GCP: Deleting Project with Lien… Quickly

PROBLEM

The whole idea of placing a lien on a project is to prevent accidental deletion.

But, sometimes it’s a little pain in the ass to attempt a project deletion in GCP Console only to find out a lien was set, especially during the development phase.

Then, we grumpily open up Cloud Shell and run a series of commands to delete the project.

SOLUTION

To play fast and loose in the name of Shitty Agile, create a script called delete-project.sh with the following content:-

#!/bin/bash

set -e

project_id="$1"

gcloud config set project "${project_id}"

lien_id=$(gcloud alpha resource-manager liens list --format=json | jq -r '.[0] .name' | sed -e 's/liens\///g')

[[ "${lien_id}" != "null" ]] && gcloud alpha resource-manager liens delete "${lien_id}"

gcloud projects delete "${project_id}" --quiet

This script will delete a project regardless the existence of lien.

From Cloud Shell, run this bad boy:-

./delete-project.sh [PROJECT_ID]

Terraform: Skipping Buggy Provider Version

PROBLEM

Given the following required_providers block…

terraform {
  required_providers {
    google = "~> 3.8"
  }
}

… it will allow the following Google provider version: >= 3.8, < 4.0.

As of today (May 10), the latest Google provider is 3.20.0. A quick terraform init confirms that.

Initializing provider plugins...
- Checking for available provider plugins...
- Downloading plugin for provider "google" (hashicorp/google) 3.20.0...

However, sometimes, there’s a need to skip a buggy version. For example, 3.20.0 breaks google_compute_firewall.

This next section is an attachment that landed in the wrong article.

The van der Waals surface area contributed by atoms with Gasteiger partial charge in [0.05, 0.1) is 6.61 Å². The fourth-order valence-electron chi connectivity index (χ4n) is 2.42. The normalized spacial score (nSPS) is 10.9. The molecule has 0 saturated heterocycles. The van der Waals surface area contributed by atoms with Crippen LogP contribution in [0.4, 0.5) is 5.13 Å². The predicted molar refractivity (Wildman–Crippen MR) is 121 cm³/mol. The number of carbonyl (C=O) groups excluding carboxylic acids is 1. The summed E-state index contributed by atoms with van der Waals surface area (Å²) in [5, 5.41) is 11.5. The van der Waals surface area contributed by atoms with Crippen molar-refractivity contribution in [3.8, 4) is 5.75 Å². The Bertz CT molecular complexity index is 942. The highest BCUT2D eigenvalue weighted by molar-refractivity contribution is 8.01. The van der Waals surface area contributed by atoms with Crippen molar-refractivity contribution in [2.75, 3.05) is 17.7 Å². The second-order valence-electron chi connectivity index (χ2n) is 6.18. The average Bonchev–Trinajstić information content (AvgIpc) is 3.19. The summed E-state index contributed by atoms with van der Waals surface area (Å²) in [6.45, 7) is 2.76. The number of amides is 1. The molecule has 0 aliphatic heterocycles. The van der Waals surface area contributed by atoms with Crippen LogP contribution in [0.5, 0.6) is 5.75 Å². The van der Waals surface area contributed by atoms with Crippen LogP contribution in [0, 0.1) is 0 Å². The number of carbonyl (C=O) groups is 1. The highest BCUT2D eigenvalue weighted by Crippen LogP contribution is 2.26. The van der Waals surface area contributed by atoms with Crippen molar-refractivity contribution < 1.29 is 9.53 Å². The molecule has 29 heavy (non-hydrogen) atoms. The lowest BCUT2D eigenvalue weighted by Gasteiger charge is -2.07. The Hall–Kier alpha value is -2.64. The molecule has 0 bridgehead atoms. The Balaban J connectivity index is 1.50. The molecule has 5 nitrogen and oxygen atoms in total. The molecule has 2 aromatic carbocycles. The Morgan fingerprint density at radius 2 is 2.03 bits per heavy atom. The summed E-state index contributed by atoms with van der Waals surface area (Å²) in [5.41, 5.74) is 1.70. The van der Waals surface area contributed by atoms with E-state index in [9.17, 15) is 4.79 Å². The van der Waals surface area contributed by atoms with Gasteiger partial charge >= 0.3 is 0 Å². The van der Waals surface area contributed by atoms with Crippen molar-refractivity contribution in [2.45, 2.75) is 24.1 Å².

SOLUTION

To achieve that, we can do the following…

terraform {
  required_providers {
    google = "~> 3.8, != 3.20.0"
  }
}

To confirm this works, after deleting .terraform/ dir, terraform init now shows the following result…

Initializing provider plugins...
- Checking for available provider plugins...
- Downloading plugin for provider "google" (hashicorp/google) 3.19.0...

GCP + Terraform: Running Terraform Commands with a Service Account

PROBLEM

When running these commands…

gcloud auth login
gcloud auth application-default login

… it allows terraform apply to provision the infrastructure using your credential.

However, sometimes there’s a need to run Terraform using a service account.

SOLUTION

First, identify the service account you want to use… for example: my-service-account@my-project.iam.gserviceaccount.com.

Then, create and download the private key for the service account.

Command:

gcloud iam service-accounts keys create --iam-account my-service-account@my-project.iam.gserviceaccount.com  key.json              

Output:

created key [xxxxxxxx] of type [json] as [key.json] for [my-service-account@my-project.iam.gserviceaccount.com]

With this service account’s private key, we can now authorize its access to GCP.

Command:

gcloud auth activate-service-account --key-file key.json  

Output:

Activated service account credentials for: [my-service-account@my-project.iam.gserviceaccount.com]

You can verify whether the right account is being used or not.

Command:

gcloud auth list

Output:

                      Credentialed Accounts
ACTIVE  ACCOUNT
*       my-service-account@my-project.iam.gserviceaccount.com
        user@myshittycode.com

To set the active account, run:
    $ gcloud config set account `ACCOUNT`

In this case, the * marks the active account being used.

Now, you can run terraform apply to provision the infrastructure using the selected service account.

GCP + Kitchen Terraform: Local Development Workflow

INTRODUCTION

Here’s a typical workflow for implementing and running Kitchen Terraform tests outside of the GCP environment, for example, from an IDE on a Mac laptop.

Enable “gcloud” Access

Command:

gcloud auth login